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Alcohol-Related Diseases & Disorders

It doesn’t take long to recover from drinking. A person can take a quick nap to relieve the effects of a few beers. The worst hangovers usually subside in a day. But each drink makes a small amount of hidden damage inside the body. Years of heavy drinking can result in a plethora of long-term illnesses.

Nearly every part of the body is affected by alcohol. When a person drinks, alcohol heads to the stomach, where some of it is absorbed. The liver processes the liquid. Alcohol moves through the brain, the heart and the kidneys. Alcohol in the blood passes through the lungs.

Each part of the body experiences short- and long-term side effects of alcohol. Your organs recover from the short-term side effects in hours or days, but they don’t recover from the long-term effects. That damage gets worse each time a person drinks.

In most people, the liver takes the most damage. Alcoholics are known for liver problems, and several liver diseases are caused solely by long-term alcohol abuse. The brain is also vulnerable. Alcohol can hijack brain circuits, making people crave the drug. The substance disrupts brain operations, causing a number of psychiatric disorders.

Some diseases that can be caused only by alcohol abuse include:

Alcohol increases the risk of other diseases, including:

Alcoholism is one of the most well-known diseases caused by chronic alcohol consumption. It’s unique because it makes the body crave a substance that makes the disease worse. Alcoholism is a disease that also leads to other diseases. A person does not have to be an alcoholic to experience diseases related to alcohol abuse, but alcoholism drastically increases a person’s risk for alcohol-related illnesses.

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Liver Diseases Caused by Alcohol

Unlike many alcohol-related health problems, such as alcohol poisoning, impaired judgement or blacking out, a person doesn’t have to drink a lot in one sitting to develop liver diseases. Alcoholic liver diseases can occur after chronic, moderate drinking, according to the U.S. National Library of Medicine.

Genetics play a large role in the development of liver disease. Some heavy drinkers never experience liver problems, but increased alcohol consumption raises the risk of liver disease. Women may be more susceptible to alcohol-related liver problems than men, but the disease is common in both men and women.

The first symptoms of alcohol-related liver problems include:

Symptoms of severe liver disease include:

Symptoms may appear suddenly or gradually depending on the health of the liver. They tend to worsen after an episode of heavy drinking. Liver disease usually begins with fatty liver disease. After prolonged drinking, alcoholic hepatitis can occur. Liver cirrhosis is the final stage of alcoholic liver disease.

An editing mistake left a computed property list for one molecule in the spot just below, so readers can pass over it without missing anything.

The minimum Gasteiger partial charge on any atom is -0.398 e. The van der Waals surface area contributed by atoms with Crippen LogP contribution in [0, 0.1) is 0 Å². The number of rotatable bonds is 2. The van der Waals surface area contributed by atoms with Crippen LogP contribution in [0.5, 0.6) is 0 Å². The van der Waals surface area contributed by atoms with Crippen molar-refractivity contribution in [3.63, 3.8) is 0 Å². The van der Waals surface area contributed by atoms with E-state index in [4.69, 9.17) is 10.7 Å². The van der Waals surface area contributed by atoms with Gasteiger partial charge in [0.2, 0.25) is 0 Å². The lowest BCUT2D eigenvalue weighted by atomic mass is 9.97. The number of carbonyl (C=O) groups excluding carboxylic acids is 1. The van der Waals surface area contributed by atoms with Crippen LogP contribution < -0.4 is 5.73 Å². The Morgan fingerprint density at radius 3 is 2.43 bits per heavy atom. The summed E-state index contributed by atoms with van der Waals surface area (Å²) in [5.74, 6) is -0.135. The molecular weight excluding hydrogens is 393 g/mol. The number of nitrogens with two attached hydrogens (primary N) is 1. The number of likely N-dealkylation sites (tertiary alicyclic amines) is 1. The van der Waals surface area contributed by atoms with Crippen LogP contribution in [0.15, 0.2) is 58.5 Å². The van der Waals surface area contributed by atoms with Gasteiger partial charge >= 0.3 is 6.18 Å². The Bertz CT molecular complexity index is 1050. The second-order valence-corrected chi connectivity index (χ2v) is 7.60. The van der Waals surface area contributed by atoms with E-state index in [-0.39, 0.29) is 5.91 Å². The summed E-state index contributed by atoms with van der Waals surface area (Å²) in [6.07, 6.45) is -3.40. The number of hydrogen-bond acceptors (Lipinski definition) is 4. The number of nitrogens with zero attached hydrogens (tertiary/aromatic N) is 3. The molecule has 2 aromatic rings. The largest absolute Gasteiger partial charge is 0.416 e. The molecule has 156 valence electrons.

Fatty Liver Disease

Fatty liver disease refers to the buildup of fat on the liver. It can occur after a short period of heavy drinking, such as a few days or a weekend of consistent alcohol consumption. It’s difficult to diagnose because it usually doesn’t produce noticeable symptoms. Fatty liver can be cured if a person stops drinking alcohol for multiple days or weeks.

Alcoholic Hepatitis

Alcoholic hepatitis occurs if a person continues to drink regularly for a long period of time. It’s usually associated with heavy drinking, but it can occur in people who never get drunk. Alcoholic hepatitis can vary in severity. Some people do not experience symptoms. In others, it can result in liver failure.

Most people experience early symptoms, such as weight loss, stomach pain or nausea. Hepatitis can be reversed by a long period of abstinence. In severe cases, doctors may recommend never drinking again.

Liver Cirrhosis

The final stage of alcohol-related liver disease is liver cirrhosis. At this point, the liver has become scarred. Cirrhosis has many symptoms that are similar to alcoholic hepatitis. The scarring is not treatable or reversible. In most cases, people must stop drinking or they risk permanent liver failure.

Alcohol-Related Brain Damage

Chronic alcohol consumption causes noticeable problems in the brain. In addition to craving alcohol, people who regularly consume alcohol may have short-term memory problems or have difficulty processing visual information, according to the National Institute on Alcoholism and Alcohol Abuse.

Medical scans show that the brains of heavy drinkers shrink. Alcohol kills gray brain cells that are responsible for spatial processing. The substance also kills white brain cells, which help people process visual cues.

Most of these problems are solved by abstaining from alcohol. With abstinence, the brain returns to a normal size and resumes functioning normally. In less severe cases, a period of low to moderate drinking can allow the brain to return to normal function.

However, some alcohol-related brain diseases are permanent.

Wernicke-Korsakoff Syndrome (Wet Brain)

One of the most debilitating brain diseases for alcoholics isn’t a direct effect of alcohol. Long-term alcohol use causes thiamine (vitamin B-1) deficiency.

Wernicke’s encephalopathy is caused by a lack of thiamine in the brain. It causes confusion, muscle incoordination and vision problems. Most people who develop Wernicke’s encephalopathy develop Korsakoff’s psychosis when the symptoms of Wernicke’s encephalopathy go away.

Symptoms of Korsakoff’s psychosis include learning difficulties, memory loss and hallucinations. Wernicke-Korsakoff syndrome is sometimes called wet brain. The syndrome refers to the common occurrence of Korsakoff’s psychosis after Wernicke’s encephalopathy. The symptoms are not reversible, but abstinence and medical treatment may prevent symptoms from worsening.